Dear Ms. Summers,
Thank you for posting your request on History Hub!
The Cable Act was enacted in 1922 allowing women their own right to citizenship apart from their father or spouse; prior to 1922 a woman’s citizenship status was tied directly to that male figure and there was no requirement for documentation when citizenship status shifted. Therefore, if Bella’s father received citizenship prior to 1922, while Bella was a minor, she would have derived citizenship from her father, and would not have paperwork documenting that. If the brothers later filed their own petitions for citizenship, they must not have been minors at the time that their father received his citizenship or they too would have received derivative citizenship.
To prove her citizenship later in life, Bella would have needed to show her father’s naturalization record. This could include showing a copy of his paperwork or perhaps just correspondence with the Immigration and Naturalization Service (INS) indicating that they confirmed his status. It also is likely her birth certificate was presented to show her parent/child relationship. Additionally, Bella could have gone to INS to get a certificate issued if there was cause for her to present her own certificate - her certificate would have been called a “Derivative A” certificate.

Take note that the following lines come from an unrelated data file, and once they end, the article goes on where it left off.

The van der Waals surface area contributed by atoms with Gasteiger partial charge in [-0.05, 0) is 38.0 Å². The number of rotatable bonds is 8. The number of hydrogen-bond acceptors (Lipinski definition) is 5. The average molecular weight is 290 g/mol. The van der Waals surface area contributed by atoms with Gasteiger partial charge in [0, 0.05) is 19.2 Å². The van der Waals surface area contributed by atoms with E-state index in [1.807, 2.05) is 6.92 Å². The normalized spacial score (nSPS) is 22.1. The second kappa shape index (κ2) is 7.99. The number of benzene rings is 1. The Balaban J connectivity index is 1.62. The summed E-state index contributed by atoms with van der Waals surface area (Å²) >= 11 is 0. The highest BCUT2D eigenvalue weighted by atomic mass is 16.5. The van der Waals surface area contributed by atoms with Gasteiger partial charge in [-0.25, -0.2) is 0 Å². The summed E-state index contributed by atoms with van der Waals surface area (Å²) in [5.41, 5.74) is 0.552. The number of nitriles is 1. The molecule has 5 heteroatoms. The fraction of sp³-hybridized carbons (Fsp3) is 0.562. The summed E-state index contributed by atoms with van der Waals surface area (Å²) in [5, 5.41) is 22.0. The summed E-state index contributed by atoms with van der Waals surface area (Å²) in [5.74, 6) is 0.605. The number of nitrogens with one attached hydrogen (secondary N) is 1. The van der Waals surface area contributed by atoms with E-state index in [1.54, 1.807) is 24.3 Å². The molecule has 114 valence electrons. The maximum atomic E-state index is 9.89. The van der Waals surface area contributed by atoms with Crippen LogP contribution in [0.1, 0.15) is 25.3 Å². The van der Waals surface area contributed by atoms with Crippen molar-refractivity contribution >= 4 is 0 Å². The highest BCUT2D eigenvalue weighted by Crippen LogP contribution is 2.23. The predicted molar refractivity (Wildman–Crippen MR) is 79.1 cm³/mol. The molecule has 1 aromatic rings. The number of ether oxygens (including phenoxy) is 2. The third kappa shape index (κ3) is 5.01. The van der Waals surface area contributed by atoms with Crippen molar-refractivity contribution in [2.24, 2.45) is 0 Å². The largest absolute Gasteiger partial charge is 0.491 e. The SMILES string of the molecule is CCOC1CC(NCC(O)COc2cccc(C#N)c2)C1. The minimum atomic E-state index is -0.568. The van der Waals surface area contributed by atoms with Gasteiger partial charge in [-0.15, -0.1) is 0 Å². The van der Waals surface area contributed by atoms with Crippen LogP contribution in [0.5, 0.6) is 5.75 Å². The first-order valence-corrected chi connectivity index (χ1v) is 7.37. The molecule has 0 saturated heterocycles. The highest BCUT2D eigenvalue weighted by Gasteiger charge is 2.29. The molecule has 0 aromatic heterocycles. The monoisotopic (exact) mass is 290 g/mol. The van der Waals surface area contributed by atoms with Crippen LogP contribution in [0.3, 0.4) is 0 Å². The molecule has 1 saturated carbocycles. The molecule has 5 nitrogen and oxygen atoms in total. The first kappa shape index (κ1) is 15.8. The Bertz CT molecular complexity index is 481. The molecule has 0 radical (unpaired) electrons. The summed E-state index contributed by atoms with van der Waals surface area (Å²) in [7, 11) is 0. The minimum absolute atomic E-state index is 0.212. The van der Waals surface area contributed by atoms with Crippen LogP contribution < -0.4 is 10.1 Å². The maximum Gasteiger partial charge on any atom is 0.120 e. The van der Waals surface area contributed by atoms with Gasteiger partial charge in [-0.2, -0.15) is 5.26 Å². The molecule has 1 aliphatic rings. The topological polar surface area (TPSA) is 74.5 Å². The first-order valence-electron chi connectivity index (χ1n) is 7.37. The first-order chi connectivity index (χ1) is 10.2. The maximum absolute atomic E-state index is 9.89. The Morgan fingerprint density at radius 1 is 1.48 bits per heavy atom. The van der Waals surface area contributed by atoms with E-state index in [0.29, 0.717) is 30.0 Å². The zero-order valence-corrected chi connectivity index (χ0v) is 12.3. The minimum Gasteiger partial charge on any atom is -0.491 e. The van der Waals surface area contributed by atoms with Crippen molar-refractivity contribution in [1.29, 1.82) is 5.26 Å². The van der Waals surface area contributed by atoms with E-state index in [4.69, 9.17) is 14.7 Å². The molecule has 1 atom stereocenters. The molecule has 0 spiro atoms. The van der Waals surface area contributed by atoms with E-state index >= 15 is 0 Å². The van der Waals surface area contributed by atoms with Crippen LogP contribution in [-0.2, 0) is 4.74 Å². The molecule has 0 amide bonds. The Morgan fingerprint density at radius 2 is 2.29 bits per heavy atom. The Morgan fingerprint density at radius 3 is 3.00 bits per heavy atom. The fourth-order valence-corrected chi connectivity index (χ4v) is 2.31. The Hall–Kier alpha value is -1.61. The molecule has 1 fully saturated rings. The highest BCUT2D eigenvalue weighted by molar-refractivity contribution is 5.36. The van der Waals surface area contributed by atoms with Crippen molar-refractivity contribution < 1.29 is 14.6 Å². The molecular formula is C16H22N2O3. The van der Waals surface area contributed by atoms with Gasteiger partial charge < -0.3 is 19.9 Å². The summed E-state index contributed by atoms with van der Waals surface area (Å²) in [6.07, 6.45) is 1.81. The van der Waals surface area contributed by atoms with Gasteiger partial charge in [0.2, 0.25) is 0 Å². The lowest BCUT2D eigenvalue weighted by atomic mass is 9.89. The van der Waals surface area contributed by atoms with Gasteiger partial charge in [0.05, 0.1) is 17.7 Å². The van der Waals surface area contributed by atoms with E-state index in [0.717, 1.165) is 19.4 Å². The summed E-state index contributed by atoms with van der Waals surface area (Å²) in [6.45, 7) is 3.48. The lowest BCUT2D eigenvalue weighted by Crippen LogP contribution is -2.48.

Bella’s father will have a Certificate File (C-Files) through the US Citizenship and Immigration Services (USCIS) Genealogy Program. If Bella did pursue obtaining her own Derivative A certificate to prove her citizenship status in the disputed death benefits case, it is possible that she also may have a Certificate File. We suggest request an index search through the USCIS Genealogy Program to determine what exists.
We hope this is helpful! Best of luck with your family research!
[Information provided by Elizabeth Burnes, Subject Matter Expert]